Pingdom also provides cyber attack locations and outages around the world.At around 3 p.m. Eastern, Pingdom had to temporarily discontinue their alerting service due to the DDOS cyber attack. Dyn posted this update on its website.
"Starting at 11:10 UTC on October 21th-Friday 2016 we began monitoring and mitigating a DDoS attack against our Dyn Managed DNS infrastructure. Some customers may experience increased DNS query latency and delayed zone propagation during this time. Updates will be posted as information becomes available."Here's a list of websites many have had trouble accessing due to the crippling cyber attacks.
- Big cartel
- Business Insider
- HBO Now
- Iheart.com (iHeartRadio)
- Playstation Network
- Squarespace Customer Sites
- Starbucks rewards/gift cards
- The Verge
- Wix Customer Sites
- Zoho CRM
- Credit Karma
- Fox News
- Constant Contact
- New York Times
- Elder Scrolls Online
- Eve Online
- Speed Test
- Blue Host
- Survey Monkey
- Paragon Game
RELATED FROM THE INQUISITR:
Update 9:05 a.m. Eastern: Not so fast… Judging by emails from Gizmodo readers, this problem seems to be getting worse.
Update 9:43 a.m. Eastern: Dyn says the issue has been resolved.
Update 12:19 p.m. Eastern: Dyn says the issue is resolved, but multiple readers are messaging me to say they're still having trouble accessing websites.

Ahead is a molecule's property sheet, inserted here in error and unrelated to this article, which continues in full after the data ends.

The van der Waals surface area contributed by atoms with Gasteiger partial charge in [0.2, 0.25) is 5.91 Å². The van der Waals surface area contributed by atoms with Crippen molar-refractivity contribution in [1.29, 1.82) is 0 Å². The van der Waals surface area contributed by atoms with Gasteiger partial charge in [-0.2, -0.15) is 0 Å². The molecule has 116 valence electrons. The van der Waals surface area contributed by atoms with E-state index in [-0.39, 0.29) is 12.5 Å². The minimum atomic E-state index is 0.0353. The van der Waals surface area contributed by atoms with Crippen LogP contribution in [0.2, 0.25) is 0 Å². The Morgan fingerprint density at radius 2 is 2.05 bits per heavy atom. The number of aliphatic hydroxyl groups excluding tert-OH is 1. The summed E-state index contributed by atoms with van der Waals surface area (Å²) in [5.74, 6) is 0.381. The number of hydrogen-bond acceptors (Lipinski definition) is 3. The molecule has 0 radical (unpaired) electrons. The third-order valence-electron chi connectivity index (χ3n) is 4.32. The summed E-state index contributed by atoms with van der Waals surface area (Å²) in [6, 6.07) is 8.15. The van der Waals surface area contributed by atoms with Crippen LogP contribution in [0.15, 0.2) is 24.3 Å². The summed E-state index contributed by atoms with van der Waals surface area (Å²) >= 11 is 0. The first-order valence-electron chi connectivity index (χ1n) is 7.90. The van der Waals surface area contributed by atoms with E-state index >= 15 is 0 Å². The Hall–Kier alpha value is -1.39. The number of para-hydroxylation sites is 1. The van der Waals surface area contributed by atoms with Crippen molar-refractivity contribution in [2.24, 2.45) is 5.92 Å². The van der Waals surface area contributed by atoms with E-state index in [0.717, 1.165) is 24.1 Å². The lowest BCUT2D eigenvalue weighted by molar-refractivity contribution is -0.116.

Update 12:25 p.m. Eastern: Issue not yet resolved. The cyber attacks seems to be on eastern part of U.S.
Update: 5:17 p.m. Eastern: Dyn reports incident has been resolved.
At the moment, it is uncertain who perpetrated the attacks against Dyn or why. Both U.S. Homeland Security and the Federal Bureau of Investigation are looking into the situation, they don't name any suspects or otherwise indicate who is being investigated, Reuters reports.
Security technologist Bruce Schneier wrote about the cyber attacks in a blog post. Who would do something like this?
"Who would do this? It doesn't seem like something an activist, criminal, or researcher would do. Profiling core infrastructure is common practice in espionage and intelligence gathering. It's not normal for companies to do that. Furthermore, the size and scale of these probes -- and especially their persistence -- points to state actors. It feels like a nation's military cyber command trying to calibrate its weaponry in the case of cyberwar. It reminds me of the U.S.'s Cold War program of flying high-altitude planes over the Soviet Union to force their air-defense systems to turn on, to map their capabilities."What can be done about future cyber attacks?
"These [DDoS attacks] take the form of precisely calibrated attacks designed to determine exactly how well these companies can defend themselves, and what would be required to take them down...What can we do about this? Nothing, really. We don't know where the attacks come from. The data I see suggests China, an assessment shared by the people I spoke with. On the other hand, it's possible to disguise the country of origin for these sorts of attacks. The NSA, which has more surveillance in the Internet backbone than everyone else combined, probably has a better idea, but unless the U.S. decides to make an international incident over this, we won't see any attribution."How were you affected by the cyber attacks Friday morning? What websites were offline for you? Sound off in the comment section below.
[Featured Image by BrianAJackson/iStockphoto]